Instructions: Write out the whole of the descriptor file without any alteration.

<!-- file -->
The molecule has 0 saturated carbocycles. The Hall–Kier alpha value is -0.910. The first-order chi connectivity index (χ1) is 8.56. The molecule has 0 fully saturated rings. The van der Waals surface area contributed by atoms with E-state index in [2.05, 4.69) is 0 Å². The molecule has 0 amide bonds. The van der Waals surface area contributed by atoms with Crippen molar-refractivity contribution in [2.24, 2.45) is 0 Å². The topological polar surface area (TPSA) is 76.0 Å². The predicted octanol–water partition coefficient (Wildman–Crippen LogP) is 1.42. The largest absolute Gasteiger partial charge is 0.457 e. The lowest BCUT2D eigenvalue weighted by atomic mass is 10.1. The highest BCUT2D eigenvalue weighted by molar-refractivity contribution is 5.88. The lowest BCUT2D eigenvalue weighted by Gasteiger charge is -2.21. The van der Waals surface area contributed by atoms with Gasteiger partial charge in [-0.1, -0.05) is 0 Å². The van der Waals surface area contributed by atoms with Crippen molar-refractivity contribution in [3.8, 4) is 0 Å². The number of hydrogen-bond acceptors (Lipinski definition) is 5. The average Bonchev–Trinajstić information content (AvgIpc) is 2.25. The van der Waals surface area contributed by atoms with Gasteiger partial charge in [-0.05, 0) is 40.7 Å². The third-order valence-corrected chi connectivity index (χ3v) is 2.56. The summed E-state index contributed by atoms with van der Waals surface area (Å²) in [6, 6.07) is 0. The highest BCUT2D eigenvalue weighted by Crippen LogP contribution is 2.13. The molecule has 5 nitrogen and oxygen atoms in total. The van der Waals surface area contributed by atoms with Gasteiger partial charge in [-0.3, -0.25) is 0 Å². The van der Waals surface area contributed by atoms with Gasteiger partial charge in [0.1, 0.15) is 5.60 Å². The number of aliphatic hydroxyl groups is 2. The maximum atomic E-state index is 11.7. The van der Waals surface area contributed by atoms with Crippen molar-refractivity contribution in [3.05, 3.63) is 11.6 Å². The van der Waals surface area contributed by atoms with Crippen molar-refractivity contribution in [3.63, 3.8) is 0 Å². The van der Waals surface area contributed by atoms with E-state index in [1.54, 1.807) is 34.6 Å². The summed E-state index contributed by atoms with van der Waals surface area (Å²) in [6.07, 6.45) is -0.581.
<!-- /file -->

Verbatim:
The molecule has 0 saturated carbocycles. The Hall–Kier alpha value is -0.910. The first-order chi connectivity index (χ1) is 8.56. The molecule has 0 fully saturated rings. The van der Waals surface area contributed by atoms with E-state index in [2.05, 4.69) is 0 Å². The molecule has 0 amide bonds. The van der Waals surface area contributed by atoms with Crippen molar-refractivity contribution in [2.24, 2.45) is 0 Å². The topological polar surface area (TPSA) is 76.0 Å². The predicted octanol–water partition coefficient (Wildman–Crippen LogP) is 1.42. The largest absolute Gasteiger partial charge is 0.457 e. The lowest BCUT2D eigenvalue weighted by atomic mass is 10.1. The highest BCUT2D eigenvalue weighted by molar-refractivity contribution is 5.88. The lowest BCUT2D eigenvalue weighted by Gasteiger charge is -2.21. The van der Waals surface area contributed by atoms with Gasteiger partial charge in [-0.1, -0.05) is 0 Å². The van der Waals surface area contributed by atoms with Crippen molar-refractivity contribution in [3.8, 4) is 0 Å². The number of hydrogen-bond acceptors (Lipinski definition) is 5. The average Bonchev–Trinajstić information content (AvgIpc) is 2.25. The van der Waals surface area contributed by atoms with Gasteiger partial charge in [-0.05, 0) is 40.7 Å². The third-order valence-corrected chi connectivity index (χ3v) is 2.56. The summed E-state index contributed by atoms with van der Waals surface area (Å²) in [6, 6.07) is 0. The highest BCUT2D eigenvalue weighted by Crippen LogP contribution is 2.13. The molecule has 5 nitrogen and oxygen atoms in total. The van der Waals surface area contributed by atoms with Gasteiger partial charge in [-0.3, -0.25) is 0 Å². The van der Waals surface area contributed by atoms with Gasteiger partial charge in [0.1, 0.15) is 5.60 Å². The number of aliphatic hydroxyl groups is 2. The maximum atomic E-state index is 11.7. The van der Waals surface area contributed by atoms with Crippen molar-refractivity contribution in [3.05, 3.63) is 11.6 Å². The van der Waals surface area contributed by atoms with Crippen molar-refractivity contribution in [3.63, 3.8) is 0 Å². The van der Waals surface area contributed by atoms with E-state index in [1.54, 1.807) is 34.6 Å². The summed E-state index contributed by atoms with van der Waals surface area (Å²) in [6.07, 6.45) is -0.581.